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visits member for 2 years, 2 months
seen Mar 3 at 22:23

Mar
3
comment How long does it usually take to format a 2TB external HD using ext4 and gparted?
ext4 can be formatted in a defered way, where most of formatting commences in background while the filesystem can already be used after a very short initalization period. Using mkfs.ext4, the option would be -E lazy_itable_init=1, and this even is a default setting it seems. I don't know how to make gparted using this option, but maybe it is possible. Using this feature, a 2GB partition gets available after about one minute.
Oct
17
comment rdiff-backup over existing backup
Sounds good! As I am not using rdiff-backup in daily procedure now, may I ask if you tried this successfully?
Sep
13
comment Is it possible to make the OOM killer intervent earlier?
I think this answer is a bit like 'don't do anything real bad to solve a problem' but in my opinion a system that can made unresponsive by a bunch of seemingly harmless user actions is worse than a system that kills them early.
Aug
28
comment How to store file attributes like permissions and timestamps and reapply them later on linux?
Yes, but I want to store the attributes alone. I use other tools to store the files, but they do not reliable store attributes. So I like to use something that is able to store attributes but don't neccessary the file contents.
Aug
25
comment How to sync file times from one directory tree to another
That seems to be a dead end. rsync works well if the trees are identical except the timestamps, but if there are any other changes, it gets too complicated to keep rsync from applying them either.
Aug
25
comment How to sync file times from one directory tree to another
This works well, except it is a little slow as you stated. Suprisingly, it does makes several hundred files per second, which is quite cool if you remember a new touch is run for every file.. however, I will try a Python script like you propose.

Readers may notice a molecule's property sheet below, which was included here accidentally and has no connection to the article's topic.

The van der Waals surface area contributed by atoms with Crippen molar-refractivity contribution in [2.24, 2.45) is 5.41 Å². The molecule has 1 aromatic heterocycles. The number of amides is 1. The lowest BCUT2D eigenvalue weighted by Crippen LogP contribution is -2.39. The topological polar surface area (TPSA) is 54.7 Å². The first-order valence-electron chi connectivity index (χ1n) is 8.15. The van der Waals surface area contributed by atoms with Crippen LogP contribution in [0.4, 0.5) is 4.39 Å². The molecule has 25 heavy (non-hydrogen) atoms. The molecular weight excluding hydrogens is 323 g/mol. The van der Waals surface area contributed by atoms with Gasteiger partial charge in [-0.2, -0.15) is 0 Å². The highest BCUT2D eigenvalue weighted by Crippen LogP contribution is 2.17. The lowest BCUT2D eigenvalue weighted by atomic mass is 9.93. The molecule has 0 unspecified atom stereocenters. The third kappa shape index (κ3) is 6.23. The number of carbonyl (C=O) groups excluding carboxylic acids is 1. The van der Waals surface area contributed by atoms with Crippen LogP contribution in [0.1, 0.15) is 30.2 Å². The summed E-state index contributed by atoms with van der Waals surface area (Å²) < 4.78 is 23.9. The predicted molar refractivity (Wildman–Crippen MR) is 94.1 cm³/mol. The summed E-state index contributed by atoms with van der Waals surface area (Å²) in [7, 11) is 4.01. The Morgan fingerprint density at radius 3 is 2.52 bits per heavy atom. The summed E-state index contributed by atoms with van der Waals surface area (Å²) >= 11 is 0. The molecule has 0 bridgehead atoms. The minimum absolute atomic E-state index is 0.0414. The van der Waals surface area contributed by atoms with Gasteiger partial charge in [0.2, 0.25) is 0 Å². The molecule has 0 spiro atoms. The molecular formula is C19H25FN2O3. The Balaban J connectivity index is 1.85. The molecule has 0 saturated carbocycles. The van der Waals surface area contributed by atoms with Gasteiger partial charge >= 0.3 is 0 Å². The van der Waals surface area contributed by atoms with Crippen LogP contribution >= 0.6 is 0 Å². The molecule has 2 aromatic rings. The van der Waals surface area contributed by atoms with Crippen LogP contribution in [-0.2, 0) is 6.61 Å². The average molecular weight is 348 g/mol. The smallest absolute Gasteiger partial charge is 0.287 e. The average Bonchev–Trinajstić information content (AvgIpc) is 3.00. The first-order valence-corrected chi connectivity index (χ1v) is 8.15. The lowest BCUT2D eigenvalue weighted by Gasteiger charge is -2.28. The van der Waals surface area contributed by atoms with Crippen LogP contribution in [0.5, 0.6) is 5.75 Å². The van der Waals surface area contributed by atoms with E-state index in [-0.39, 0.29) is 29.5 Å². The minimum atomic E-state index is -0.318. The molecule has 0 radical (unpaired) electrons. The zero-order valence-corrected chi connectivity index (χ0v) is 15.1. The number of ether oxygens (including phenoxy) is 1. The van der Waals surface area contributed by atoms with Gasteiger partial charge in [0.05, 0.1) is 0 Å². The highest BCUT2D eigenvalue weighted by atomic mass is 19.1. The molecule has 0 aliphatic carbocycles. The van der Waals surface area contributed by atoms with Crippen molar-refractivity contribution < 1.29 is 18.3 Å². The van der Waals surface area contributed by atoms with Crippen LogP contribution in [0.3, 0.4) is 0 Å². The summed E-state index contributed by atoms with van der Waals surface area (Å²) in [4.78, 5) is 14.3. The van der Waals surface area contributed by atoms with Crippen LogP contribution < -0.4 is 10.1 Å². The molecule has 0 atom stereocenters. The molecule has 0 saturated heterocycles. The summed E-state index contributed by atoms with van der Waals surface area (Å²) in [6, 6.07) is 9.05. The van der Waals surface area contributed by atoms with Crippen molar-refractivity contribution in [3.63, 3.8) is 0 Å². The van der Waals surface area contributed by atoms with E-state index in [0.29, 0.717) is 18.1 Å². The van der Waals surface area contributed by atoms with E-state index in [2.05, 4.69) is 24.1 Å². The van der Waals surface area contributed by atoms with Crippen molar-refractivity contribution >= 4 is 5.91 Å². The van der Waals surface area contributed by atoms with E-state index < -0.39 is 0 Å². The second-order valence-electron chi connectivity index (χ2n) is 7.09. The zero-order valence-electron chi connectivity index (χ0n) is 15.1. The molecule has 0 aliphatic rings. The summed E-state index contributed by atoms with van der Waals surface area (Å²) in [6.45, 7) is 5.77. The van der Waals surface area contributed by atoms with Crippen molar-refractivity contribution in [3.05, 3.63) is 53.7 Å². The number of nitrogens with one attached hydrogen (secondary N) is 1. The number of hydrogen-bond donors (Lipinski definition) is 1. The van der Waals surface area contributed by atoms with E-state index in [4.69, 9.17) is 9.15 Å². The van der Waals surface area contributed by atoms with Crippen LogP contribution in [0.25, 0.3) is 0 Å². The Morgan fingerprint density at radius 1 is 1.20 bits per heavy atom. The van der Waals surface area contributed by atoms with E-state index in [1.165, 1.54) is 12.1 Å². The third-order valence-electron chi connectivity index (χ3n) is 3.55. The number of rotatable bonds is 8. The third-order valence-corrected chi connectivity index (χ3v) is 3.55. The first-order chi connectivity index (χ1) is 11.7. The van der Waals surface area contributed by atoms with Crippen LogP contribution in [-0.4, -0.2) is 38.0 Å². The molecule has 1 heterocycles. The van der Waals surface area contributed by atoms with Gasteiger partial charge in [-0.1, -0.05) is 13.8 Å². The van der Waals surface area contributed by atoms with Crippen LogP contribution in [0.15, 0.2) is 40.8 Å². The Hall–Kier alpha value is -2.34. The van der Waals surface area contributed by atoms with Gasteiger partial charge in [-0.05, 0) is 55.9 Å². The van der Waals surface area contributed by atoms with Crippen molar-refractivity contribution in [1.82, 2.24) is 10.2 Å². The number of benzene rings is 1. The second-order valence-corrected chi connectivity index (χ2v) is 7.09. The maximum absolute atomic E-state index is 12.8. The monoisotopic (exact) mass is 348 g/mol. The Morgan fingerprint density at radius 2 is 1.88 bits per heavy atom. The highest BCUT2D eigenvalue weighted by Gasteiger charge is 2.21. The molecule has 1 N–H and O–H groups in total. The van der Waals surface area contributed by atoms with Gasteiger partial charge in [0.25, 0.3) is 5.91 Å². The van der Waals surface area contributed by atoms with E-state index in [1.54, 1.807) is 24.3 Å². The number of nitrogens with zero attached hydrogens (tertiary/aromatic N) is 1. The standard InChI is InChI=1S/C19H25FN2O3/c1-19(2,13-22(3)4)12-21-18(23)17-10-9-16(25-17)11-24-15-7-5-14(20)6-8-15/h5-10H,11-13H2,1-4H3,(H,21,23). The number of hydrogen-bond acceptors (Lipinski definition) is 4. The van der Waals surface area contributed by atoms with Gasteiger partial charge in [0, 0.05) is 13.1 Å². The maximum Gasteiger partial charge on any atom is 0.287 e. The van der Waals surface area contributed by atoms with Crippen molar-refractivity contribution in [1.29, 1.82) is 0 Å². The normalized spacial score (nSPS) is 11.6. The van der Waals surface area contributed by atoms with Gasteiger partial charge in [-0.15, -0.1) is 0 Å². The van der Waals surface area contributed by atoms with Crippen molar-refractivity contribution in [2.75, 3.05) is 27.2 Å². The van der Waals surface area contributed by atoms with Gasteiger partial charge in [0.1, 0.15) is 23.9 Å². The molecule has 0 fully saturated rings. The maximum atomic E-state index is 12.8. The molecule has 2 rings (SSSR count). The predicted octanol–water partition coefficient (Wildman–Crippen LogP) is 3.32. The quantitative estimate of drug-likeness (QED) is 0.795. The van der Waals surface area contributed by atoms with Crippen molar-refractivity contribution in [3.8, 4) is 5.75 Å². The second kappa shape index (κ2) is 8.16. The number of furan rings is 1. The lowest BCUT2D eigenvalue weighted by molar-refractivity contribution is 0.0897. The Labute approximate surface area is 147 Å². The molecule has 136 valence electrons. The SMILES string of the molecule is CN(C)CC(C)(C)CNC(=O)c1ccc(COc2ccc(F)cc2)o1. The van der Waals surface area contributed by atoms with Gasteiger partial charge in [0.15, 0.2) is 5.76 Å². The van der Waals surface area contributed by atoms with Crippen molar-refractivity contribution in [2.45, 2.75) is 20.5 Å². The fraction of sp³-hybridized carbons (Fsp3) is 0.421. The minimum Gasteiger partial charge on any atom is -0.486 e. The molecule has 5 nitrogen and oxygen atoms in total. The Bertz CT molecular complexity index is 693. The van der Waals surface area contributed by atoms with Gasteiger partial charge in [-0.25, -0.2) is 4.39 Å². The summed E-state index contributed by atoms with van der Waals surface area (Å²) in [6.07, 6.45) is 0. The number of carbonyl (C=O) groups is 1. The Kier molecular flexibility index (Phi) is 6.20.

Aug
25
comment How to sync file times from one directory tree to another
Even when using --existing, there is still some risk loosing modifications made to some files since the duplication. Maybe there is some way preventing rsync from copying content at all? Then the problem would shrink to some resetted timestamps. On the other hand, using rsync without --size-only would give a precise picture of what files would need a new timestamp and which do not. Using with -n for dry run, I would get a list stating >f for files that would be reseted but should not, and .f.t for files that are old and would get the correct old timestamp. But how to apply it then?
Aug
25
comment How to sync file times from one directory tree to another
Looks cool. I also added --existing to prevent rsync copying files again that where deleted after the duplication.
Aug
24
comment cpu load measure with hyperthreading on linux
Simply spoken: How to tell at a given moment, if my CPU would be capable to do further work, without slowing down the currently ongoing work?
Aug
24
comment cpu load measure with hyperthreading on linux
My question is how to get the total usage of available cpu cycles. I think you're saying 'you can't get that value because the OS isn't capable of knowing it', but I am not aware why. The OS may know if hyperthreading happens by probing the behaviour or having some CPU driver defining if the current CPU model uses it or not. In worst case, the OS truely is incapable of handling this, I like to have a suggestion how to compute the value by myself using my knowledge of my current CPU hyperthreading capabilities.